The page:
- Date: 27 July 2011
- Area: Midlands
The New English, Award Exhibition, British Ceramics Biennial 2009 . Credit: Joel Chester Fildes
The international British Ceramics Biennial returns to Stoke-on-Trent running from 30 September to 13 November 2011.
It builds on the success of the inaugural festival in 2009 and will present the best in contemporary ceramics.
Six weeks of celebrations will include exhibitions, site-specific installations, artist residencies and creative responses to the region's industrial and architectural heritage.
The historic site of the former Spode Pottery factory will form the creative hub of this year's festival, with exhibitions, events and installations. Other events and exhibitions will take place at venues in the city centre, with a special programme of talks, seminars, films, and workshops.
Co-Directors of the Biennial Barney Hare Duke and Jeremy Theophilus comment: "We are delighted to be given the opportunity to present the second Biennial for Stoke-on-Trent, which we are confident will continue to fascinate and excite new audiences for ceramics as well as revealing the potential of the city itself as a centre for innovation and an international profile as a world ceramic city."
Jackie Lee, Relationship Manager (Visual Arts) with Arts Council England in the West Midlands, comments: "We are delighted to be supporting the Biennial again through a National Lottery grant. This is an important and strategic event for Stoke attracting large numbers of visitors and celebrating the great history which the city has as a centre for ceramics."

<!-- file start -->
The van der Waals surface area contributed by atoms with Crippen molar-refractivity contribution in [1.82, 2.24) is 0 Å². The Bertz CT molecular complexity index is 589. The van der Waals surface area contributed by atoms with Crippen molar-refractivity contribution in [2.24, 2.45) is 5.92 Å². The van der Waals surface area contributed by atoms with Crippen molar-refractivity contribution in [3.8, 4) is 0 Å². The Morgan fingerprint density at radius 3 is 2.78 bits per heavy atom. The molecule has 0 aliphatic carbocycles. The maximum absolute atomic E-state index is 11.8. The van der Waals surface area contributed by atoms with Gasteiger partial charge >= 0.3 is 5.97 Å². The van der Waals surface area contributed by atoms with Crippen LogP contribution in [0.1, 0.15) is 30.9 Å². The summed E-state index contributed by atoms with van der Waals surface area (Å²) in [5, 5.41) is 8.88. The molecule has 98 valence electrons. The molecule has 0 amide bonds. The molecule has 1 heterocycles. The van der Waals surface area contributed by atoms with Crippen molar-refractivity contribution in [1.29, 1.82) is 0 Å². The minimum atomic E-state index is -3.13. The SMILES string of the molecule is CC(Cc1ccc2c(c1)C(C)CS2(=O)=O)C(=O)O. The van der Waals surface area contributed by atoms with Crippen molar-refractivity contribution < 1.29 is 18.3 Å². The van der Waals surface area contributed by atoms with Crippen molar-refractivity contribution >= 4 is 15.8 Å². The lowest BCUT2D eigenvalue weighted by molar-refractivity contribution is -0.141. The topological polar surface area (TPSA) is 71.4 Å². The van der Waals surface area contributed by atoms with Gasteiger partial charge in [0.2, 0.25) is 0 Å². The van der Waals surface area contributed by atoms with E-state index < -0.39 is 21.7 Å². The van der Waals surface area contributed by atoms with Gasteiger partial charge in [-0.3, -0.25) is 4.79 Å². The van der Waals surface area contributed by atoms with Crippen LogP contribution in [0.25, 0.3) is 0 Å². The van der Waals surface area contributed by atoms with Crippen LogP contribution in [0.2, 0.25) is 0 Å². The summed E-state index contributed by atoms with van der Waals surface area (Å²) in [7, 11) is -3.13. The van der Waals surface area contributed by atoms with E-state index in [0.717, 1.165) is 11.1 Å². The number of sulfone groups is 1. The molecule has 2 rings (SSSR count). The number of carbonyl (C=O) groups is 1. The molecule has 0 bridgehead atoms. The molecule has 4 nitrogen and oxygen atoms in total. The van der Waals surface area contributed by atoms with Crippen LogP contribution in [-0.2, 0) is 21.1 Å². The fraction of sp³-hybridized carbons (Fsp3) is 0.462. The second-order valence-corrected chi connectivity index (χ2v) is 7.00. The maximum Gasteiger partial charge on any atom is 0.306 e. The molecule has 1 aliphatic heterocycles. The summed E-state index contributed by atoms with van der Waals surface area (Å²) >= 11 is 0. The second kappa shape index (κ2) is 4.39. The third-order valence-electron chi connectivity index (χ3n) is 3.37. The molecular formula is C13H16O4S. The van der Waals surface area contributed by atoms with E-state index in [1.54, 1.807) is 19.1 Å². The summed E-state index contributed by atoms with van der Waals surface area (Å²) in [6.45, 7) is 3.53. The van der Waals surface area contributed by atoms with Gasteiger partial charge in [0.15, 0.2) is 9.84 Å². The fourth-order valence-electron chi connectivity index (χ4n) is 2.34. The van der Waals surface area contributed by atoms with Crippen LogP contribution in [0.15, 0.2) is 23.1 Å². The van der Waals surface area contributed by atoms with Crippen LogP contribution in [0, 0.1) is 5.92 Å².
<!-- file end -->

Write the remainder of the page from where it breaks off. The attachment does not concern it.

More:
At the heart of the British Ceramics Biennial is Award at the Potteries Museum and Art Gallery. It is a major exhibition of work by artists, potters and designers working at the creative leading edge of contemporary ceramics practice in the UK. From the 28 finalists exhibited, one winner will be awarded a £10,000 prize at an event to celebrate the Biennial on 21 October.
On the former Spode factory site Fresh will showcase the work of 40 recent UK graduates, together with a spotlight on six ground-breaking post-graduate research programmes, representing the vitality of current emerging ceramic artists in an exhibition that makes use of the redundant furniture and equipment from the factory buildings as an integral part of the display.
One of the largest shop floors on the former Spode site will be the home of A Great Wall. This large-scale installation will feature a mass of selected products pieces from across products from the breadth of the UK ceramic industry from tableware to technical ceramics, highlighting its diversity, innovation and creativity.
A new body of work by acclaimed Stoke-on-Trent-based ceramic artist Phil Eglin, Mould Store will see the artist reuse and reclaim the discarded ceramic moulds from the nine remaining stores at Spode. Eglin joins five other artists who will create specific responses to the factory buildings to allow visitors to explore the ten-acre site.
The work of ten international artists produced during residencies at the European Ceramics Work Centre, will be brought to Stoke-on-Trent for Sunday Morning @EKWC. The exhibition looks at the results of artistic experimentation and potential benefit to Stoke of a similar centre of excellence.
An associated programme Open will see the area's museums, galleries and ceramic industries complement the Biennial with their own ceramics-inspired programme across three weekends during the festival.
For more information visit: www.britishceramicsbiennial.com